Building a high-performance procurement function in Higher Education is not without its challenges;

  • Budgets are often highly devolved to departments and faculties,
  • The culture is generally “softer” – focusing on people rather than commercials
  • Spend can often be fragmented across multiple contracts and suppliers having been contracted on a requirement-by-requirement basis
  • Whilst academic stakeholders have significant influence, decision making is often consensus-based
  • Requirements must be procured according to public sector procurement regulation

Our experience from working with clients in the Higher Education sector is that stakeholder engagement is the critical-success factor. Without it, even the best commercial initiatives are doomed to implementation failure.

However, in transforming their procurement functions, a growing number of Universities have begun implementing Category Management as their approach and core process for procurement. With its focus on stakeholder engagement, demand challenge and supplier-led innovation Category Management is ideally suited to this sector.

What is Category Management?

There is a very dry definition of procurement category management: the practice of segmenting the main areas of spend into discrete groups of products and services according to both their function and, crucially, how the supply markets are organised

In real terms, the key difference is in fundamentally changing the entire procurement perspective; from reacting to a specific stakeholder requirement in order to tender it and put a compliant contract in place, to considering all an organisation’s spend in a particular supply-market category and developing a strategy and workplan to proactively source, address and manage it. It could be the difference between, for example,  putting in place a contract for fume cupboard repair in one faculty, to understanding the complete requirements for laboratory equipment maintenance across the University and working out a strategy with all the stakeholders for proactive and reactive maintenance, warranty and replacement.

Where it really works in this sector (as well as other soft culture sectors) is in the focus on stakeholder engagement before (as well as throughout) the procurement process. This helps to not only obtain buy-in to the outcomes but also builds-in demand challenge so that the organisation buys only what it really needs (not just wants!) in the first place.

Category management chart

The Benefits of Category Management

  • Step-change in savings delivery
  • Delivers savings across entire category, not just specific requirements
  • Engages stakeholders, ensuring business requirements are fully considered
  • Builds in demand challenge through stakeholder engagement
  • Focuses on the supply-market, actively encouraging innovation and value-add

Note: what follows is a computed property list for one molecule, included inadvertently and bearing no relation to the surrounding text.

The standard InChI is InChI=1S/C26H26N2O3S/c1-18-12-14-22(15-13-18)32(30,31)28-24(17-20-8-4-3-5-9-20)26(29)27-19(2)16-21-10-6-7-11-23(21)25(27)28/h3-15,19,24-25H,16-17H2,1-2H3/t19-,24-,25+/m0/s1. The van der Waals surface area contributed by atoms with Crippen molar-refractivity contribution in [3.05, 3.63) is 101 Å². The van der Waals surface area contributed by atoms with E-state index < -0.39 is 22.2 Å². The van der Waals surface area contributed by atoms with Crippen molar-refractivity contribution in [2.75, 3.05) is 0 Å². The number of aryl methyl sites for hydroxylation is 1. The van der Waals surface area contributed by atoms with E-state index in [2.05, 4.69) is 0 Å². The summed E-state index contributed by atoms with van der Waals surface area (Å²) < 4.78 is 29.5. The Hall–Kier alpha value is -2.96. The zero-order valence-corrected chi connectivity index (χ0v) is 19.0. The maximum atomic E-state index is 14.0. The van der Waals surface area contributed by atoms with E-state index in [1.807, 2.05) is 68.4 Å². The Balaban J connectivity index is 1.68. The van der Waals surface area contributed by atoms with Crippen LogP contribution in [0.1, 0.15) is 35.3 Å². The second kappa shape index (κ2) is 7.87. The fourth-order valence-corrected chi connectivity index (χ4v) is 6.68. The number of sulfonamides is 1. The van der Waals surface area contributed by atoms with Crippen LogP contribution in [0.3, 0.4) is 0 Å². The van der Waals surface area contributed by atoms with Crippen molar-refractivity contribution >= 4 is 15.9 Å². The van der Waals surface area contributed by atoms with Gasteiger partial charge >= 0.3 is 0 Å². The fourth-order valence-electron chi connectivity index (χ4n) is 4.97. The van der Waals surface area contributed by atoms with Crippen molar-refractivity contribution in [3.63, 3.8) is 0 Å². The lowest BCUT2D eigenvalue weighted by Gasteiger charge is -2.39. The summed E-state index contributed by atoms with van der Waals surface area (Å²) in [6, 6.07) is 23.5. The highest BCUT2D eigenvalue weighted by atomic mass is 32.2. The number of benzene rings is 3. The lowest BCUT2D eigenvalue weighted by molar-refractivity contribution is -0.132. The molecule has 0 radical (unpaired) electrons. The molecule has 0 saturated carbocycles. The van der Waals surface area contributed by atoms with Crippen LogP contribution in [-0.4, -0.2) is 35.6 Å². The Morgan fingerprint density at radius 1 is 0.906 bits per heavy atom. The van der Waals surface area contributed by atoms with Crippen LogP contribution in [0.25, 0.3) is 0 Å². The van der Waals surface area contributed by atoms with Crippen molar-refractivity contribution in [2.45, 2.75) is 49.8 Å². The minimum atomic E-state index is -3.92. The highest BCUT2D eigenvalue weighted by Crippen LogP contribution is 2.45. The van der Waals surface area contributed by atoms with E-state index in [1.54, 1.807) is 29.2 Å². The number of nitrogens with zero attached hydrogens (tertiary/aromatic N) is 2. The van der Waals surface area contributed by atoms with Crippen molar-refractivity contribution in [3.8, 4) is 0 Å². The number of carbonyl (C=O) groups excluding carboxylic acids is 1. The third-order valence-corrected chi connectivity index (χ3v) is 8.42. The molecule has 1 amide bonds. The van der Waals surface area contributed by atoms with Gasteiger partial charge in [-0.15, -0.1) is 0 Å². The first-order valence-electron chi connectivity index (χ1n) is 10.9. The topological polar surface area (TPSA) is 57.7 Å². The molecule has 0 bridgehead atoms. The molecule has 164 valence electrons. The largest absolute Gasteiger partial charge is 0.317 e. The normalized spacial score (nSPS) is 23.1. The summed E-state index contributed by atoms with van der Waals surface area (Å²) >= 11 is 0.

• Results in improvements to service levels, quality, availability and value for money
  • Reduces risk in the supply-chain
  • Cross-functional team approach ensures buy-in to outcomes
  • Raises profile of procurement as a “service-partner”

Of course, it isn’t a case of arriving on a Monday morning and declaring a new way of working. Moving from requirements-based tendering to category management is a transformational change. It not only affects what people do but, fundamentally, how they do it. For a procurement function this can mean moving from an ethos of back-office support to internal consultancy or “service-partner” as well as supporting the change with process, methodology and tools.

Change isn’t straightforward, takes time and may need external support to make it happen, but the results are worthwhile.

A two to three-year programme of change is not unusual and investment in resources and tools is likely. The most successful implementations start by introducing category management to a small number of straightforward categories and then rolling-it out as the process becomes established both in the procurement team and the organisation.

As organisations move to Category Management they will drive out savings. Therefore the financial case for change is strong and an assessment of the future benefits can be made in order to build a business case.

With the challenges arriving in the Higher Education sector, there is a growing case that Category Management will become the future model for procurement.

Points to consider

  1. Category Management is particularly effective where the need for stakeholder engagement is high – we consider it well suited to the Higher Education sector
  2. Benefits go far beyond just savings; it can be the driver for innovation, risk reduction and in improvements to service levels, quality, availability and value for money
  3. It is a “new way of working” – change shouldn’t be underestimated
  4. Building a financial business case provides a strong mandate for change


If you would like to discuss any of the challenges outlined in this report or if you would like some expert support, please get in touch:

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